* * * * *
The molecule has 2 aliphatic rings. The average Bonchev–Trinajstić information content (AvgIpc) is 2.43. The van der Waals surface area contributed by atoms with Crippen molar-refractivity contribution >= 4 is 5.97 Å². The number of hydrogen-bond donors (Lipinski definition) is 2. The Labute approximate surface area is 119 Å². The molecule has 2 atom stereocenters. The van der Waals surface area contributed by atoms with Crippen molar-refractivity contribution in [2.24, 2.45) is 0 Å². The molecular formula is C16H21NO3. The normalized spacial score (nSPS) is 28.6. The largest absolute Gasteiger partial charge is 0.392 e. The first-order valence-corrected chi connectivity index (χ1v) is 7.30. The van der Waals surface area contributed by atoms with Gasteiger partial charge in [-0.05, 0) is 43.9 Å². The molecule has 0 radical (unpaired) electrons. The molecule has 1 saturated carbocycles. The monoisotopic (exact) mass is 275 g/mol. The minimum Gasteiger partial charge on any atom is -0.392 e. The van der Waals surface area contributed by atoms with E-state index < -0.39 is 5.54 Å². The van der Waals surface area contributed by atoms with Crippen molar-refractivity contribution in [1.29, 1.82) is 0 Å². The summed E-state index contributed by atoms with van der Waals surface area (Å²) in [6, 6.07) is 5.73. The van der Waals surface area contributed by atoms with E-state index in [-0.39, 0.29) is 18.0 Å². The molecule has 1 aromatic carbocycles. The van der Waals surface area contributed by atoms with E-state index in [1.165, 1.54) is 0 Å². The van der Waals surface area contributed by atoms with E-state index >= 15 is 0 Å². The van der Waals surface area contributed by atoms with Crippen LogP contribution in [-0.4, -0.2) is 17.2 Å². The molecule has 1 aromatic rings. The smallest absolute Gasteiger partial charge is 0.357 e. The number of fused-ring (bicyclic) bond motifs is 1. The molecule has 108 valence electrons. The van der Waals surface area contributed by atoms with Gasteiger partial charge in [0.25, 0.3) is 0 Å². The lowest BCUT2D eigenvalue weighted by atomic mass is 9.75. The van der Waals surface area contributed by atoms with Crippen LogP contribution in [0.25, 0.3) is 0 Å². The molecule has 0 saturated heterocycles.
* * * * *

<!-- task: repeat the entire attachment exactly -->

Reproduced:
The molecule has 2 aliphatic rings. The average Bonchev–Trinajstić information content (AvgIpc) is 2.43. The van der Waals surface area contributed by atoms with Crippen molar-refractivity contribution >= 4 is 5.97 Å². The number of hydrogen-bond donors (Lipinski definition) is 2. The Labute approximate surface area is 119 Å². The molecule has 2 atom stereocenters. The van der Waals surface area contributed by atoms with Crippen molar-refractivity contribution in [2.24, 2.45) is 0 Å². The molecular formula is C16H21NO3. The normalized spacial score (nSPS) is 28.6. The largest absolute Gasteiger partial charge is 0.392 e. The first-order valence-corrected chi connectivity index (χ1v) is 7.30. The van der Waals surface area contributed by atoms with Gasteiger partial charge in [-0.05, 0) is 43.9 Å². The molecule has 0 radical (unpaired) electrons. The molecule has 1 saturated carbocycles. The monoisotopic (exact) mass is 275 g/mol. The minimum Gasteiger partial charge on any atom is -0.392 e. The van der Waals surface area contributed by atoms with E-state index < -0.39 is 5.54 Å². The van der Waals surface area contributed by atoms with Crippen molar-refractivity contribution in [1.29, 1.82) is 0 Å². The summed E-state index contributed by atoms with van der Waals surface area (Å²) in [6, 6.07) is 5.73. The van der Waals surface area contributed by atoms with E-state index in [-0.39, 0.29) is 18.0 Å². The molecule has 1 aromatic carbocycles. The van der Waals surface area contributed by atoms with E-state index in [1.165, 1.54) is 0 Å². The van der Waals surface area contributed by atoms with E-state index >= 15 is 0 Å². The van der Waals surface area contributed by atoms with Crippen LogP contribution in [-0.4, -0.2) is 17.2 Å². The molecule has 1 aromatic rings. The smallest absolute Gasteiger partial charge is 0.357 e. The number of fused-ring (bicyclic) bond motifs is 1. The molecule has 108 valence electrons. The van der Waals surface area contributed by atoms with Gasteiger partial charge in [0.25, 0.3) is 0 Å². The lowest BCUT2D eigenvalue weighted by atomic mass is 9.75. The van der Waals surface area contributed by atoms with Crippen LogP contribution in [0.25, 0.3) is 0 Å². The molecule has 0 saturated heterocycles.